Activity ratios or operating efficiency ratios deal with the utilization of assets in generating revenues efficiently. These ratios calculate that how efficiently the company is using its assets and reflect the efficient management of working capital and assets. As it has been noted that efficiency has a direct effect on the liquidity, hence these are also useful for analyzing liquidity.
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Interpretation of activity ratios:
Inventory turnover ratio:
This inventory turnover ratio reveals how well inventory is being managed. It is important because the more times inventory can be turned in a given operating cycle, the greater the profit. A high inventory turnover ratio relative to the standards shows highly efficient inventory management and the low inventory turnover ratio shows slow moving inventory.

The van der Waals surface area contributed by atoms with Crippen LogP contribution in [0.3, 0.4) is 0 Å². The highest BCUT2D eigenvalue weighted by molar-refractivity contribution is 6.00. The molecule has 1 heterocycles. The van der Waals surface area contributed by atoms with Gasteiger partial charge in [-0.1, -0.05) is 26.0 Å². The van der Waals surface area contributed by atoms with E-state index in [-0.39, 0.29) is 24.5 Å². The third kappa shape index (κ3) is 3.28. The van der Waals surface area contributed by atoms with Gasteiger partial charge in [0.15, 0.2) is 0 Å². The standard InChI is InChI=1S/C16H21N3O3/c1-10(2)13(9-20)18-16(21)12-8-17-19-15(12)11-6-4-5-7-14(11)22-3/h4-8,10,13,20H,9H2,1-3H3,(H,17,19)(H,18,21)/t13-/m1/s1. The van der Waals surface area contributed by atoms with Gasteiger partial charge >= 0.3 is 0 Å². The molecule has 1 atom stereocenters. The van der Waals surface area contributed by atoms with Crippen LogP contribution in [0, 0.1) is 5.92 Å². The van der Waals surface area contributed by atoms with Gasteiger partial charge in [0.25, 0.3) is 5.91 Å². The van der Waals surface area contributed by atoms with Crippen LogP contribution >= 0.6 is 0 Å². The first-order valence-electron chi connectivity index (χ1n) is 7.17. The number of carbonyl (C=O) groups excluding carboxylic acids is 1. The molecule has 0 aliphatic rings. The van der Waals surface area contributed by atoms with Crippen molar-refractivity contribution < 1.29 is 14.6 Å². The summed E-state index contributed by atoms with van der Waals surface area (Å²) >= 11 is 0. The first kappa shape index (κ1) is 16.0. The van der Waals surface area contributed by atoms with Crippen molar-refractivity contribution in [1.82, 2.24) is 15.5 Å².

Debtor’s turnover ratio:
A business is concerned with the debtor’s ratio as this ratio will tell that how long the credit customers take to pay the amounts owed to the company. This ratio also tells that how well the company is in collecting the amounts from the credit customers (Joseph E Palmer, 1983). A relatively high turnover ratio to the industry indicates efficient credit and collection and a low turnover raise questions concerning about the credit and collection policies.
Asset turnover ratio:
The asset turn over ratio gives an idea about how well the company is using its assets in generating revenues. A low asset turnover ratio tells about the inefficiency regarding the utilization of assets in generating revenues.
An analyst when determining the activity of the company he should analyze not only the individual but also the collection of the ratios relative to the industry.
M C Shukla. (1999). “advanced accounting.” Liquidity ratios. INDIA: S Chand and Company.
Joseph E Palmer. (1983) financial ratio analysis: efficiency ratios. New York: American Institute of Certified Public Accountants.
Erich A Helfert. (2001). financial analysis tools and techniques: a guide for managers. New York: McGraw-Hill.